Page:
Elon Musk Was Mulling Creating a Blockchain-Based Social Media Firm Before Offering to Buy Twitter

A series of text messages released as part of ongoing litigation over the failed Twitter deal reveals the billionaire's vision for a social media platform that would charge users to put short messages on a blockchain.

AccessTimeIconSep 30, 2022 at 11:18 a.m. UTC
Updated May 11, 2023 at 6:50 p.m. UTC
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"I think a new social media company is needed that is based on a blockchain and includes payments," Elon Musk said in a text message just days before he offered to buy Twitter (TWTR) for $43 billion back in April.

The controversial acquisition, which has since fallen through, prompted Twitter to file suit against the Tesla (TSLA) CEO in an attempt to force his hand. Musk is due to face a deposition in October, but a series of texts sent and received by the billionaire released on Friday shed some light on what was going on leading up to the offer and what may have led to him scrapping the deal.

The text messages spanned 40 pages and the six months between January and June. The messages involve a number of public figures and entrepreneurs – from angel investor Jason Calacanis and American television personality Gayle King to controversial podcast host Joe Rogan – hyping the acquisition offer and gushing over the billionaire's plans for the social media platform.

Musk offered to buy the social media platform because he believed it failed to protect free speech and therefore threatened democracy. Text message exchanges in the days leading up to the acquisition announcement reveal Musk envisioned blockchain as a potential solution to Twitter's free speech problem.

"I have an idea for a blockchain social media system that does both payments and short messages/links like [T]witter. You have to pay a tiny amount to register your message on the chain, which will cut out the vast majority of spam and bots. There is no throat to choke, so free speech is guaranteed," Musk said in a text message to his entrepreneur brother Kimbal Musk on April 9.

Twitter on a blockchain

In March, before Musk's own blockchain musings, he received a text message from philosopher and author William MacAskill, who said tech entrepreneur and founder of crypto exchange FTX Sam Bankman-Fried was also "potentially interested in purchasing" Twitter to make it "better for the world." MacAskill then shares SBF's number should Musk be interested in discussing a "joint effort in that direction."

Musk replied: "Does he have huge amounts of money?"

The text messages that followed indicate SBF may have spoken with Musk in early April before Musk expressed interest in incorporating blockchain to a social media platform to his brother Kimbal Musk.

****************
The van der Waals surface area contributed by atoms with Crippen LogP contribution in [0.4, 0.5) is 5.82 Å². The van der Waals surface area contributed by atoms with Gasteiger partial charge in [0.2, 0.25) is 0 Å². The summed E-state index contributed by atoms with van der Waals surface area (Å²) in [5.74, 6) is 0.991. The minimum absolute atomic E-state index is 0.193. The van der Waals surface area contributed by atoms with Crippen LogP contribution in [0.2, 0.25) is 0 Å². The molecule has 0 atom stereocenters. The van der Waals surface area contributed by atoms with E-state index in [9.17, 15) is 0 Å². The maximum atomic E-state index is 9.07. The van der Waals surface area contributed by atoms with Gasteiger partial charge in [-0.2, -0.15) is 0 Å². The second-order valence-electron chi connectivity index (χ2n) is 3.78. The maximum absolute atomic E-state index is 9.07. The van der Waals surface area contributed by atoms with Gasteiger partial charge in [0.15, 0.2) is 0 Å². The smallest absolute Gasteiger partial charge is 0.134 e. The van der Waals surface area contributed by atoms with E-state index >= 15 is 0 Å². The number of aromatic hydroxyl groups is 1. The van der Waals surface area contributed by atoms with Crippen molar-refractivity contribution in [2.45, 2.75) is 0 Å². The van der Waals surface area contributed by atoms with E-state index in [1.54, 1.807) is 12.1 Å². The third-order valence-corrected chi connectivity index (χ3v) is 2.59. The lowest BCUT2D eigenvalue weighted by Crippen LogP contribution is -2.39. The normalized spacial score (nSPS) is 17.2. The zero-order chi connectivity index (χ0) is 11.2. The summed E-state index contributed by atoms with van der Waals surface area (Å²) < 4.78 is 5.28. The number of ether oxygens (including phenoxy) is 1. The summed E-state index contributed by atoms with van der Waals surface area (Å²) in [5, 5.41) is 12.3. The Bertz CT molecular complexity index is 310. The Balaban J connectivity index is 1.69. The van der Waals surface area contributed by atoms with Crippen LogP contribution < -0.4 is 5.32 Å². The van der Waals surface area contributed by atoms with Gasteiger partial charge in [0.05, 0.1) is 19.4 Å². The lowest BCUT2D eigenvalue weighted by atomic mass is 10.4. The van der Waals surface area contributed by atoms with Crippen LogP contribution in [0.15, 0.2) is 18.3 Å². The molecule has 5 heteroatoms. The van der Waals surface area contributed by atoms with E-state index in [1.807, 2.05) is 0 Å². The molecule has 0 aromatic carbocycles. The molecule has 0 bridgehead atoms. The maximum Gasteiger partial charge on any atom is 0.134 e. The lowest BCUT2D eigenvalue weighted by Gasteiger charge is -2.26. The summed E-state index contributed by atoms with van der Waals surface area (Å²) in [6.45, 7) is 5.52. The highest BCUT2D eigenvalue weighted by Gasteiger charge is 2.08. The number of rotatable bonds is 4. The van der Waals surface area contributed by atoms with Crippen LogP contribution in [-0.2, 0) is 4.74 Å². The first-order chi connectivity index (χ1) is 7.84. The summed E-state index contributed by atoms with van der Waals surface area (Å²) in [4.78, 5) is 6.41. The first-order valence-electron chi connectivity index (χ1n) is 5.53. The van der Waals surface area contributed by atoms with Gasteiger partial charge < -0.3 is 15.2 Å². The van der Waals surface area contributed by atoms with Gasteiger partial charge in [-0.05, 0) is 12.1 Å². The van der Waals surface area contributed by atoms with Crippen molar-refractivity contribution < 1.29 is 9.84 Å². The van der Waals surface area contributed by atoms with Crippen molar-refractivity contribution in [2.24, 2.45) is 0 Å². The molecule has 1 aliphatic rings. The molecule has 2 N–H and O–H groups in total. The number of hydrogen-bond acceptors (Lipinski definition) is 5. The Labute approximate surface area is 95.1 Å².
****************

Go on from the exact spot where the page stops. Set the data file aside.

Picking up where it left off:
On April 9, Kimbal replied saying he has "dug deep on Web3" and its "voting powers are amazing and verified." Voting rights could "crowdsource" kicking scammers out, Kimbal said, referring to another reason why Musk wanted to buy the social media platform – to rid it of bots and scammers.

"Blockchain prevents people from deleting tweets. Pros and cons, but the let the games begin!" Kimbal said to Musk who had also called for Twitter to allow messages to be edited after being posted.

Kimbal also suggests exploring a native digital token for Twitter that users will have to hold in a wallet to be able to post messages. The token "doesn't have to be expensive," Kimbal said, adding "it will grow over time in value."

The deal dies

On April 9, on the same day that Elon Musk was mulling a blockchain social media network, he texted Bret Taylor, chairman of Twitter's board of directors, telling him to expect an offer to take the company private. He messaged Taylor after Twitter CEO Parag Agrawal asked Musk to stop tweeting.

Although Twitter founder Jack Dorsey appeared to be supportive of Musk's takeover offer, things quickly soured between Musk and Agrawal. Through April, Dorsey attempts to smooth things over, even saying he wants to make sure Agrawal does "everything possible to build towards" Musk's goals until the deal is closed. But by the end of the month, things appeared to have worsened.

"At least it became clear that you can't work together. That was clarifying," Dorsey said to Musk on April 26, referring to Agrawal, to which Musk replied, "Yeah."


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Sandali Handagama

Sandali Handagama is CoinDesk's deputy managing editor for policy and regulations, EMEA. She does not own any crypto.

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